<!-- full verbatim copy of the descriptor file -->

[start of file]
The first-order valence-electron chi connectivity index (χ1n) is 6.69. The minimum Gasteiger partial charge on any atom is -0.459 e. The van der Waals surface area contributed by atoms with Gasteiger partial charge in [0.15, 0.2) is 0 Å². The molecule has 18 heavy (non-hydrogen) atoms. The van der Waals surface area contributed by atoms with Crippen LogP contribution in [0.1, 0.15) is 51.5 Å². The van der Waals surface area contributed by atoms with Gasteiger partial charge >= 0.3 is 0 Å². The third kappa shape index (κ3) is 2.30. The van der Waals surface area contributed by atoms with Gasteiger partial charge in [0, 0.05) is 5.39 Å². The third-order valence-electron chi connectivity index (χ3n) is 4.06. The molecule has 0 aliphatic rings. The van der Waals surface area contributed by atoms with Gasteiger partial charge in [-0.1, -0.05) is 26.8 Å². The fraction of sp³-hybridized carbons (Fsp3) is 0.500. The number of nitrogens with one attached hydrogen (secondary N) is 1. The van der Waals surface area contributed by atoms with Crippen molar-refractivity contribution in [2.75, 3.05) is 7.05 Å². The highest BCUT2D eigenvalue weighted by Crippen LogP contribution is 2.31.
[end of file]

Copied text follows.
The first-order valence-electron chi connectivity index (χ1n) is 6.69. The minimum Gasteiger partial charge on any atom is -0.459 e. The van der Waals surface area contributed by atoms with Gasteiger partial charge in [0.15, 0.2) is 0 Å². The molecule has 18 heavy (non-hydrogen) atoms. The van der Waals surface area contributed by atoms with Crippen LogP contribution in [0.1, 0.15) is 51.5 Å². The van der Waals surface area contributed by atoms with Gasteiger partial charge >= 0.3 is 0 Å². The third kappa shape index (κ3) is 2.30. The van der Waals surface area contributed by atoms with Gasteiger partial charge in [0, 0.05) is 5.39 Å². The third-order valence-electron chi connectivity index (χ3n) is 4.06. The molecule has 0 aliphatic rings. The van der Waals surface area contributed by atoms with Gasteiger partial charge in [-0.1, -0.05) is 26.8 Å². The fraction of sp³-hybridized carbons (Fsp3) is 0.500. The number of nitrogens with one attached hydrogen (secondary N) is 1. The van der Waals surface area contributed by atoms with Crippen molar-refractivity contribution in [2.75, 3.05) is 7.05 Å². The highest BCUT2D eigenvalue weighted by Crippen LogP contribution is 2.31.